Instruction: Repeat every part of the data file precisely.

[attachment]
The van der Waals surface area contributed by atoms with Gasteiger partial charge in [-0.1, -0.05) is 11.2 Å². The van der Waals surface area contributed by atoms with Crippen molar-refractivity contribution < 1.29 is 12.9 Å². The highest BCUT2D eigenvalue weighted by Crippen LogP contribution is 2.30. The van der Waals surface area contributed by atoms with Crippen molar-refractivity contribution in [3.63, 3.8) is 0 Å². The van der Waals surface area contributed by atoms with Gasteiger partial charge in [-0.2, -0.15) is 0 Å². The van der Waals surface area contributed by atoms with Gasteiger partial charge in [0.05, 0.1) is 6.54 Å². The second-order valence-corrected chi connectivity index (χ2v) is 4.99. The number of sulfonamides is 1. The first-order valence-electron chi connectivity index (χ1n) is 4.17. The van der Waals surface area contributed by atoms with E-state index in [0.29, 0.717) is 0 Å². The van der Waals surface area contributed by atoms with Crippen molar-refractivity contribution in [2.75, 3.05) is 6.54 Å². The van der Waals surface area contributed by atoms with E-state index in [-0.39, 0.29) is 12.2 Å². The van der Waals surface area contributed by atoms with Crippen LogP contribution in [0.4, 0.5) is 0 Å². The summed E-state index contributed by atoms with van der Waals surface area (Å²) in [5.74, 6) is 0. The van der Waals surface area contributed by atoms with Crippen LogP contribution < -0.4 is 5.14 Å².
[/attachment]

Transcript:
The van der Waals surface area contributed by atoms with Gasteiger partial charge in [-0.1, -0.05) is 11.2 Å². The van der Waals surface area contributed by atoms with Crippen molar-refractivity contribution < 1.29 is 12.9 Å². The highest BCUT2D eigenvalue weighted by Crippen LogP contribution is 2.30. The van der Waals surface area contributed by atoms with Crippen molar-refractivity contribution in [3.63, 3.8) is 0 Å². The van der Waals surface area contributed by atoms with Gasteiger partial charge in [-0.2, -0.15) is 0 Å². The van der Waals surface area contributed by atoms with Gasteiger partial charge in [0.05, 0.1) is 6.54 Å². The second-order valence-corrected chi connectivity index (χ2v) is 4.99. The number of sulfonamides is 1. The first-order valence-electron chi connectivity index (χ1n) is 4.17. The van der Waals surface area contributed by atoms with E-state index in [0.29, 0.717) is 0 Å². The van der Waals surface area contributed by atoms with Crippen molar-refractivity contribution in [2.75, 3.05) is 6.54 Å². The van der Waals surface area contributed by atoms with E-state index in [-0.39, 0.29) is 12.2 Å². The van der Waals surface area contributed by atoms with Crippen LogP contribution in [0.4, 0.5) is 0 Å². The summed E-state index contributed by atoms with van der Waals surface area (Å²) in [5.74, 6) is 0. The van der Waals surface area contributed by atoms with Crippen LogP contribution < -0.4 is 5.14 Å².